28 Mar 2022

Pensions snapshot - March 2022

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Overview

Pensions and Ukraine

Against the backdrop of financial uncertainty caused by the situation in Ukraine, the Pensions Regulator (TPR) has issued guidance. This sets out steps that Trustees should be taking in order to understand the impact of the war on their scheme and employer covenant. It also highlights that trustees should be reviewing their procedures in order to protect their members from increased risks of cyber-attacks and financial crime.

Potential changes to the new Conditions for Transfers Regulations?

The new transfer regulations which place limits on when statutory transfers can take place may be amended to prevent low-risk transfers being flagged just because the receiving scheme has overseas investments.

Fraud victims granted relief to recover judgment debt from bankrupt fraudster's pension fund

In the case of Bacci and others v Green the claimant victims of a fraud were granted relief by the court to recover a judgment debt from a pension fund held by the bankrupt fraudulent defendant. However, the circumstances which led to the court granting this relief are specific to the case and it is unlikely that there will be a raft of similar cases in the future.

Lack of knowledge is not a reasonable excuse for not preparing a Chair's statement

In a case involving an appeal of a penalty notice issued for failure to prepare a Chair's statement, it was held that lack of knowledge in relation to the requirements for preparing a Chair's statement was not a reasonable excuse for non-compliance.

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Pensions and Ukraine

The impact of the situation in Ukraine is being felt throughout the world. This has been reflected clearly in stock market movements and oil prices. Some sponsoring employers may be more directly impacted if they have supply chains and/or customers in Russia or Ukraine.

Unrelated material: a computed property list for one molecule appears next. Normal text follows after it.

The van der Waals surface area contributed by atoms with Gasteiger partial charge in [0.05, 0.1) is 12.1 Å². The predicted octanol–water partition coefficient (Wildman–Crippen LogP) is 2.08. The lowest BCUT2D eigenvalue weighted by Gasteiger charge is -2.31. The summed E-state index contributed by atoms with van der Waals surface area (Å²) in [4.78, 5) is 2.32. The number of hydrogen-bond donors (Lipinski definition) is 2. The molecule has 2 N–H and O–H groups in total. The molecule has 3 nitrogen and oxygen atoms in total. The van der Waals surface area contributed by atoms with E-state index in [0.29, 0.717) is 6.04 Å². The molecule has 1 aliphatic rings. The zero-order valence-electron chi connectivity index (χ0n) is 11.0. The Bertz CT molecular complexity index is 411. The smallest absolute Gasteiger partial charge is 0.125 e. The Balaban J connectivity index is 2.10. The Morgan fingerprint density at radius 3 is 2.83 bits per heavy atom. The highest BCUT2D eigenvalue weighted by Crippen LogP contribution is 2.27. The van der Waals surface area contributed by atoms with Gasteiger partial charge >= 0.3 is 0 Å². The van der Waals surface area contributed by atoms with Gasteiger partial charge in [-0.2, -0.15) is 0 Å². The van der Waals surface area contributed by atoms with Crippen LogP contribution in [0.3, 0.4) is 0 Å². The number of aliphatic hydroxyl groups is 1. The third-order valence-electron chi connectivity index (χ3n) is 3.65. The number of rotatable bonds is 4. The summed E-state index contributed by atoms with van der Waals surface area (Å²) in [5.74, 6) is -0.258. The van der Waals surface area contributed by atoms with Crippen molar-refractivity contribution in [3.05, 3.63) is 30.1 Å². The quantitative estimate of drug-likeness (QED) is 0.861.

Against this backdrop of uncertainty, TPR has issued guidance for trustees on steps they should be taking to understand the impact of the war on their scheme and to protect their members.

TPR cautions against any short-term actions given that pension schemes are long-term investments. There is, however, recognition that schemes with Russian assets may consider disinvesting. However, there are likely to be challenges with being able to sell such assets – in practice who would buy them and would they be worth anything? Trustees also need to be careful that they do not fall foul of the sanctions regime.

TPR expects trustees to consider:

  • Short-term liquidity needs for defined benefit schemes.
  • Whether the sponsor's business has been affected and, for defined benefit schemes, the impact this has had on employer covenant.
  • The impact of the events on the scheme's investments, including short-/medium-term risks.
  • Whether cyber security policies are adequate.
  • Whether scheme processes to prevent financial crime, such as scams, need to be reviewed.
  • Whether investments remain aligned with policies and principles in the statement of investment principles, particularly concerning economic, social and governance considerations.
  • Whether and how to communicate with members regarding the steps taken by the trustees to manage risks to the scheme.

Potential changes to the new Conditions for Transfers Regulations?

In our briefing we discussed the new Occupational and Personal Pension Schemes (Conditions for Transfers) Regulations 2021 which put restrictions on the ability of trustees to make a statutory transfer when either an 'amber' or 'red' flag is present. The intention behind these regulations was to reduce the risk of transfers being made to scam arrangements.

If an amber flag is present, trustees cannot undertake a statutory transfer out until the member has taken advice from the Money and Pensions Advice Service. One of the ways that an amber flag is raised is if the trustees of the transferring scheme decide that there are "any overseas investments included in the receiving scheme". For these purposes 'overseas investments' is drafted very widely and covers investments "wholly or partly outside the United Kingdom".

The industry was quick to pick up on the potential for this flag to catch a large number of transfers, even those that pose a low risk of being a scam, due to the fact that most pension schemes are likely to have some degree of overseas investments.

As a result, the DWP may now amend these regulations to ensure that low-risk overseas investments are not caught by the new advice requirements.